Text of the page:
Is he being coy, or is he as vulnerable as he looks?
Kenya's John Kagwe is seeking a three-peat in one of distance-running's most hallowed races, Sunday's New York City Marathon. The seemingly ever-present grin on Kagwe's amiable face bends uncomfortably when he is reminded that he could become the first man since Alberto Salazar in 1980-82 to win three in a row.
Kagwe says he does not want to hear about a three-peat.
He says he has no strategy.
He says he prefers to block out thoughts of the high quality field.
"I feel a little nervous," Kagwe said. " 'Just do the three-peat,' it really gives you some kind of tension, so you had better not hear it."
There are about a half-dozen men in Sunday's field who figure to have a shot at unseating Kagwe, who looks slight enough to throw over your shoulder at 5 feet 6, 113 pounds. Bill Rodgers, the only man to win four straight New York Marathons, said this week that Kagwe "looks real thin" and in races this summer had "no gas at all."
Seven entrants have actually run faster times than Kagwe's personal best, a 2-hour, 8-minute, 12-second time that gave him his first victory in New York in 1997.
"I don't think I'm coming here trying to be super," Kagwe said this week. "I'm coming her trying to win the race, just like the other guys."
Fellow runners seem both encouraged by Kagwe's apparent discomfort and worried that he is playing mind games with them. He may shrink from the topic of his success, but he has never shrunk when it really mattered in New York, such as during the race's final, steep, grueling conclusion in Central Park. It was in Central Park that he outsprinted Kenyan Joseph Chebet last year over the final 400 meters, winning by the second-closest margin in the race's history.
"You can see in the face of Kagwe that he's not really 100 percent," said Mexico's German Silva, who is recovering from a foot injury and planning only to run the first half of Sunday's race.
Kagwe won in 1997 even though his shoelaces came undone three times during the race. He won again in 1998 despite saying he lacked confidence after a mediocre summer of running. It's been an even more dismal summer for Kagwe this year. He finished in seventh place at a 10-mile race in St. Petersburg, Fla., in October, second at the Virginia 10-miler and eighth at a 20K in New Haven, Conn., in September.
"He is down a notch from previous years," said Ryan Lamppa, a researcher at the USA Track and Field Road Runner Information Center. "I wouldn't underestimate him, but at the same time, I wouldn't be surprised if he doesn't do well based on what I am seeing."
Kagwe has everybody perplexed. Rodgers and others wonder if he is fatigued from over-training, or if he merely treated this summer's races as hard training runs, without concern over where he placed.
"It's just like last year," Rodgers said, "He doesn't show any signs of pre-New York brilliance."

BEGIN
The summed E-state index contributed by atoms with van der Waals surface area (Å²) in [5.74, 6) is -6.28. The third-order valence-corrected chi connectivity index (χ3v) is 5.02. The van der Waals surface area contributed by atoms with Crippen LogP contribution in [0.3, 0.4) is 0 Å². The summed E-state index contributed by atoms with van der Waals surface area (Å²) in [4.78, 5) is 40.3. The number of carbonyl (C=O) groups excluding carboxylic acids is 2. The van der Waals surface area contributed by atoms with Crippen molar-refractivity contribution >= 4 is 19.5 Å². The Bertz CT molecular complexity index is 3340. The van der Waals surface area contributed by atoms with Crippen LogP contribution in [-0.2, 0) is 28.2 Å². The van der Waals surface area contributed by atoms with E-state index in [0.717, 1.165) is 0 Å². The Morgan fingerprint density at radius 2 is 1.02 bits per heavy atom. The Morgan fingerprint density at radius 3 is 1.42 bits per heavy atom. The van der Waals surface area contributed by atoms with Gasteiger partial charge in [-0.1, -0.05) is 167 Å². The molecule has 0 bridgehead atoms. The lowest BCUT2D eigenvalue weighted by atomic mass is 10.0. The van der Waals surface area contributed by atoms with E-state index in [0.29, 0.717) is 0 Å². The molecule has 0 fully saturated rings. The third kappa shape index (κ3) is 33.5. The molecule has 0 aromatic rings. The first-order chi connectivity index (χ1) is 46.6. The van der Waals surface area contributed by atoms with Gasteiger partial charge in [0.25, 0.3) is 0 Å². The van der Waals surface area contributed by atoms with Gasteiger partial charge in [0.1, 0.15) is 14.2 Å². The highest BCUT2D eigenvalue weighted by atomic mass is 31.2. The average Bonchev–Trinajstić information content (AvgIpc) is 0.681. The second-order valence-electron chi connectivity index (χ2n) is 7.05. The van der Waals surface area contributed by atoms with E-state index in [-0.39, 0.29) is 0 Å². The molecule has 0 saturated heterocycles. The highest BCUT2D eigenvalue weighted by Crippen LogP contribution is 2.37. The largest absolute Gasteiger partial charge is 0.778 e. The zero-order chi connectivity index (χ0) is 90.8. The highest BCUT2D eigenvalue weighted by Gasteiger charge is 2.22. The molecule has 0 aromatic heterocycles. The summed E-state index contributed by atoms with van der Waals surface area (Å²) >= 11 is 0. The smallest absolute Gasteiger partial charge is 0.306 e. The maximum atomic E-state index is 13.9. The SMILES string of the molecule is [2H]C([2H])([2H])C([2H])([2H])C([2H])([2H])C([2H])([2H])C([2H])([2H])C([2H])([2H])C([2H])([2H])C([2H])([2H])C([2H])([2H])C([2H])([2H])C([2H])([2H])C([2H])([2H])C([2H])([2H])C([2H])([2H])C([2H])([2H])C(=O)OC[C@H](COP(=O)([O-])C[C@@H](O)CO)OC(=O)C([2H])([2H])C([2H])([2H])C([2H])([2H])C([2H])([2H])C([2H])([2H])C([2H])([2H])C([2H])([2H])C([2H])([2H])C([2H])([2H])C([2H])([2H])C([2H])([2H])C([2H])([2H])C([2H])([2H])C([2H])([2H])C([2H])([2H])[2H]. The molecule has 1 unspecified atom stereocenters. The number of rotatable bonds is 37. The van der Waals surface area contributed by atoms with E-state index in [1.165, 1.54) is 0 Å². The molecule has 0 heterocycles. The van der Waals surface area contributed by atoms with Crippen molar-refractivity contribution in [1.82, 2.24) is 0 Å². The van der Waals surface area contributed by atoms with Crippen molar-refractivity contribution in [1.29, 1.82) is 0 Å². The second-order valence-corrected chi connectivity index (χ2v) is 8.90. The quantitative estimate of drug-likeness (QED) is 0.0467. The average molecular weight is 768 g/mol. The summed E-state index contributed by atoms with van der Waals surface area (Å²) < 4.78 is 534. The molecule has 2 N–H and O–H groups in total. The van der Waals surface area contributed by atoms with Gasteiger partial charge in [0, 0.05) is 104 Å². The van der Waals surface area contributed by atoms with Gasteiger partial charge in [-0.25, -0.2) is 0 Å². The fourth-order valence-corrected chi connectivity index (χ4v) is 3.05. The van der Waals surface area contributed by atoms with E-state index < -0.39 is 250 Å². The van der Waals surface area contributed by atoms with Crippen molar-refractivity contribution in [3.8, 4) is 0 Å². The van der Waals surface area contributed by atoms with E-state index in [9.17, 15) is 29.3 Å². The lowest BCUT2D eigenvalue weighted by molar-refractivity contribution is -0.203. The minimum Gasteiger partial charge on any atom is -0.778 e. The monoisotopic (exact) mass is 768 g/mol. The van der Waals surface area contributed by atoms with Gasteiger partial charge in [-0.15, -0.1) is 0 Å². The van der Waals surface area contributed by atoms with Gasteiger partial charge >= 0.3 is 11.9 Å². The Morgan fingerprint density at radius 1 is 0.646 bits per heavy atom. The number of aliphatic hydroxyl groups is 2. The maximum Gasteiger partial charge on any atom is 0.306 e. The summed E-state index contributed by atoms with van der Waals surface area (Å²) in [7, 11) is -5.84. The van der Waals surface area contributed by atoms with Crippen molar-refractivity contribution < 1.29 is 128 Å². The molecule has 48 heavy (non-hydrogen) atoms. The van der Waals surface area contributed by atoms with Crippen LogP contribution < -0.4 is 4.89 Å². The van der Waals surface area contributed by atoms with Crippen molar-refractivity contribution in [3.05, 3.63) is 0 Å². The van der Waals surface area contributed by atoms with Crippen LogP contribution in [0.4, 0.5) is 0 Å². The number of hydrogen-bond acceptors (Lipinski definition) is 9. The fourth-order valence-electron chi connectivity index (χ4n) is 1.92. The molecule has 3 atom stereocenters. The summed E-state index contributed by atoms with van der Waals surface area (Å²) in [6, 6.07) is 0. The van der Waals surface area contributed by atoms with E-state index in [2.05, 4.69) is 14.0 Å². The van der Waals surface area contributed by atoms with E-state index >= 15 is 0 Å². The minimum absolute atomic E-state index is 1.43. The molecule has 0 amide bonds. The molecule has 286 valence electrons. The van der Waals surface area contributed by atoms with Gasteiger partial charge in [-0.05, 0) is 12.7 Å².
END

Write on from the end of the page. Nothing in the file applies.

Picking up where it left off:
Responded Kagwe: "Let's see what everybody thinks on Sunday."
Even Kagwe's training regimen is baffling to some. Unlike most top distance runners, he doesn't bother training at a high altitude location, such as in Kenya or Boulder, Colo., a popular center of distance running. Training at altitude is believed to increase a runner's endurance, and many runners flock to mountain training sites.
Kagwe trains every summer at the sea level Valley Forge Park in Norristown, Pa. A father of three children ranging in age from 3 to 8, the 30-year-old Kagwe shares living quarters in Norristown with several other Kenyan runners. He is a devout Christian, and he fills his days with little more than meals of the cornmeal dish ugali and twice-daily training runs.
"My belief," he said, "is I can train anywhere and be good."
Providing competition Sunday will be Chebet, Zebedayo Bayo, Elijah Lagat, London Marathon champ Abdelkhader El Mouaziz of Morocco, young Kenyan Simon Biwott, and three-time Boston Marathon winner Cosmas Ndeti.
"We have a lot of good runners this year," said Ecuador's Silvio Guerra, an up-and-coming marathoner who finished second this year in Boston. "For sure, this year the race will be fast and very competitive. That's why everybody has to think twice before they try [to make a move] to win this race."
Kagwe said he plans to be flexible, adapting to whatever tactics the other runners bring.
All of them, of course, will have their eyes on Kagwe.
"We cannot allow him to be winning every year," Lagat said. "We need a change."
The New York City Marathon
When: 10:50 a.m.
TV: tape-delay broadcast at
3 p.m., WRC-4, WBAL-11.
Field: About 30,000 runners,
making it the largest marathon
in the United States.
1998 winners: John Kagwe, Kenya; Franca Fiacconi, Italy.
Course record holders: Juma Ikangaa, Tanzania, 2:08:01, 1989; Lisa Ondieki, Australia, 2:24:40, 1992.
Prize purse: $251,300. Men's and women's winners each get $50,000 and a new Mazda Miata. There are also time incentives. Any U.S. runner who finishes in the top six will earn double prize money.